Birth of a housing market

Housing privatization
800 700 600 500 400 300 200 100 0 1998 1999 2000 2001 2002 2003 2004 2005 2006 Privatizations Commercial sales

Progress of China's housing privatization million sq m

China has had a private housing market for little more than a decade. Large-scale housing privatization began in 1998 and was largely complete by 2003. Scattershot efforts to privatize work unit (danwei) housing started in the early 1990s, but fizzled out. In July 1998, the State Council ordered work units to stop allocating housing to employees, and give them cash subsidies instead. Mortgages and housing provident funds were also encouraged to help households finance the purchase of housing from their employer.


Housing privatization (2)

Privatization revenues and subsidies Rmb bn
1,200 1,000 800 600 400 200 0 1998 1999 2000 2001 2002 2003 Estimated subsidy Privatization receipts

The biggest sale in history? We estimate about 4.1 bn sq m of housing was privatized in 1998-2003, sold to households at an average price of Rmb500 per sq m. Although the proceeds were supposed to go to housing funds, work units probably pocketed them. The total was about Rmb2 bn. But the benefit to households was much greater, as average market prices were about Rmb1,600 per sq m. These estimates imply a total wealth transfer to households of around Rmb4.5 trn, or one-third of annual GDP in 2003.

Mortgage debt
Rmb bn

Home mortgage lending

14% 12% 10% 8% 6% 4% 2% 0%

Chinas housing boom is not debt-fueled. Mortgage borrowing has grown along with the market but remains a relatively small part of the banking systems total assets. Household leverage has increased from zero but remains moderate. Down payments are typically a high share of the final price, and a nontrivial fraction of housing purchases are in cash outright. Household savings, generational transfers and wealth gains from privatized housing are bigger drivers than debt.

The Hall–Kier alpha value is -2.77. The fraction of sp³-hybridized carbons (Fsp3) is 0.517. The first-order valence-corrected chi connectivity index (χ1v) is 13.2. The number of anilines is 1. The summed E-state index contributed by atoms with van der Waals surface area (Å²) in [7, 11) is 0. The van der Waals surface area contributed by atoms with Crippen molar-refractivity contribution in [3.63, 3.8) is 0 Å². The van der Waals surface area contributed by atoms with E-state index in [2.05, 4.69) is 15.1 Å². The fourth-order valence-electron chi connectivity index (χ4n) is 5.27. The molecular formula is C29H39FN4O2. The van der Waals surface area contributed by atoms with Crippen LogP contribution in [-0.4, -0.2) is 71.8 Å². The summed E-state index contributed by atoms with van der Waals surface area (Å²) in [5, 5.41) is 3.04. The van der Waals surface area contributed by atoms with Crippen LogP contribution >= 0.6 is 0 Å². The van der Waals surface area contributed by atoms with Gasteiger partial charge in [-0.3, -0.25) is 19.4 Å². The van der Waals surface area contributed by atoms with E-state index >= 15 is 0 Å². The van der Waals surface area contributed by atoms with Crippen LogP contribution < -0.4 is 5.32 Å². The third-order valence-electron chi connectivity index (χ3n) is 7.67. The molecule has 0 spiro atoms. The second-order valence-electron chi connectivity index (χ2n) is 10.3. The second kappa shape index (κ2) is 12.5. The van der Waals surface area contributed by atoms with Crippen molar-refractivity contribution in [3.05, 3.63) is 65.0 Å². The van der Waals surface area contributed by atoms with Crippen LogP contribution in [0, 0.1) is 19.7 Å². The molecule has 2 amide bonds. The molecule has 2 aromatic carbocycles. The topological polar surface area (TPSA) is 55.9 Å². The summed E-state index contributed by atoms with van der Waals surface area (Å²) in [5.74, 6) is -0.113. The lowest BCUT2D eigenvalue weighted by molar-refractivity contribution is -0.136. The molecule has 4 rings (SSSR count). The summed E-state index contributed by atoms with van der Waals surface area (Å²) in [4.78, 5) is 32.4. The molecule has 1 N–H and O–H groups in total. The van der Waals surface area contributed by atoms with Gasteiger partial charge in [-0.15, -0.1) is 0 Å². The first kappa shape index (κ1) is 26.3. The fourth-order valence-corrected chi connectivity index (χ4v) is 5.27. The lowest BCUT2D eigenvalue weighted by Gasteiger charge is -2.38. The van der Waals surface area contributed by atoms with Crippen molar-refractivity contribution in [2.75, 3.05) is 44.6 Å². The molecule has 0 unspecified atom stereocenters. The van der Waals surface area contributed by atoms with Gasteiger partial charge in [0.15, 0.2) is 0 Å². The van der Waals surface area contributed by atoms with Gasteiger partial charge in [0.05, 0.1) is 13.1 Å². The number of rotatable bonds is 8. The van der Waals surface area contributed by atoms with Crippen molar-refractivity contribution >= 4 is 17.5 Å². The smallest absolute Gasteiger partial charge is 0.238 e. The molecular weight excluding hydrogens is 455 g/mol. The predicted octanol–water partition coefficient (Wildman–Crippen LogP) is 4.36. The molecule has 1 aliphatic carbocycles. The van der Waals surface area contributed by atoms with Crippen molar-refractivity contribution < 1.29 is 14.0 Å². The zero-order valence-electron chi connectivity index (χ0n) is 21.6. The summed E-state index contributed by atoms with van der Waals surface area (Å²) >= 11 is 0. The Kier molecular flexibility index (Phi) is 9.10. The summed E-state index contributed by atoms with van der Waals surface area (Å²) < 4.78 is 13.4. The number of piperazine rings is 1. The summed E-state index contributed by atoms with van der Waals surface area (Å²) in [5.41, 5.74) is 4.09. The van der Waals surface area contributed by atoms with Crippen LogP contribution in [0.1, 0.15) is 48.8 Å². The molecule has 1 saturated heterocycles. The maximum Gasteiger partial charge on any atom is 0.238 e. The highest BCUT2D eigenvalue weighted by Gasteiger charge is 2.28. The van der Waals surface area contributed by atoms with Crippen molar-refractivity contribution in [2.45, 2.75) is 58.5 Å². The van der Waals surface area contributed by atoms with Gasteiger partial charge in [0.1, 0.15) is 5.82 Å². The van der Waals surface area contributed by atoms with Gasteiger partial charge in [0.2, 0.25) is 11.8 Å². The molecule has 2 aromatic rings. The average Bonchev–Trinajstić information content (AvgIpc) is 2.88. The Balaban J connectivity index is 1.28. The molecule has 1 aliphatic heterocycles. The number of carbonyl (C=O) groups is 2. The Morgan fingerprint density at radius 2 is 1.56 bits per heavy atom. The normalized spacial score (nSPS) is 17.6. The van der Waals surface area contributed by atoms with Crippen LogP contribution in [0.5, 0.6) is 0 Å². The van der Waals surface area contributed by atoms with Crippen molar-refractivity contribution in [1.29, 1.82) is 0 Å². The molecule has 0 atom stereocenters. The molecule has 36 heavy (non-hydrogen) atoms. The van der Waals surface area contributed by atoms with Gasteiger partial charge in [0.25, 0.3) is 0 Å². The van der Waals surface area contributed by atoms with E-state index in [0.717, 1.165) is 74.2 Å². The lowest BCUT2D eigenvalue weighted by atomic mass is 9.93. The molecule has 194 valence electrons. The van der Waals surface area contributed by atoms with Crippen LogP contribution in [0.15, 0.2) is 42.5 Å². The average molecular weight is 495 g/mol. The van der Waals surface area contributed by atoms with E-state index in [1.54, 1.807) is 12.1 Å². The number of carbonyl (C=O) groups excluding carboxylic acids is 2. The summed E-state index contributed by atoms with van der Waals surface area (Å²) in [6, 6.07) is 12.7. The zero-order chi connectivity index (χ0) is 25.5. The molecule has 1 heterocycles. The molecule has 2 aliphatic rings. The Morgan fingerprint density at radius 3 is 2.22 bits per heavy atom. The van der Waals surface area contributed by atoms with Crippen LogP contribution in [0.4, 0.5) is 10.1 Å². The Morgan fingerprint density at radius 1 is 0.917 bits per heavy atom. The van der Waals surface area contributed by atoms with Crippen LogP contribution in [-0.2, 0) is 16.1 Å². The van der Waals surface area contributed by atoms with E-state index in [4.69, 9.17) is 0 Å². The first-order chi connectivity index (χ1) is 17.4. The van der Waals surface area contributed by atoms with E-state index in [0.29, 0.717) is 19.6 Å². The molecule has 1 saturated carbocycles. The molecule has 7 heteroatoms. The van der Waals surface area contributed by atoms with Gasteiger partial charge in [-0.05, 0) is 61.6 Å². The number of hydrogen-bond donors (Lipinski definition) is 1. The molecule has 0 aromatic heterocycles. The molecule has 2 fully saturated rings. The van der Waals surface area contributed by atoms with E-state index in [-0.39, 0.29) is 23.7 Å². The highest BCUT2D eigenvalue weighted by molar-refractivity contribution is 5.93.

7,000 6,000 5,000 4,000 3,000 2,000 1,000 0














Mortgage lending (lhs)

Share of total lending (rhs)


Construction and growth

Construction and real estate Share of China's GDP
12% 10% 8% 6% 4% 2% 0% Real estate Construction

A pillar industry. Housing reform helped create a vast new industry driven by private consumer demand, which also offered new opportunities to many private entrepreneurs. Construction and real estate directly account for about 10% of Chinas GDP. However the indirect contribution is much larger, as industries like steel and cement are heavily driven by real estate activity. Chinese households purchases of major consumer goods tend to be closely tied to the purchase of housing. This is obviously the case for appliances but also tends to be true for cars.

Resource consumption
China's share of global demand for base metals
50% 45% 40% 35% 30% 25% 20% 15% 10% 5% 0% 2000-05 2006 2007 Aluminum 2008 2009 2010
Why investors care. The construction boom is one of the main reasons why Chinas economic impact on the rest of the world is so much greater now than it was a decade ago. China is now the biggest global consumer of most metals, and has by far the worlds biggest steel industry. Much though not all of this metal consumption is driven by the construction cycle.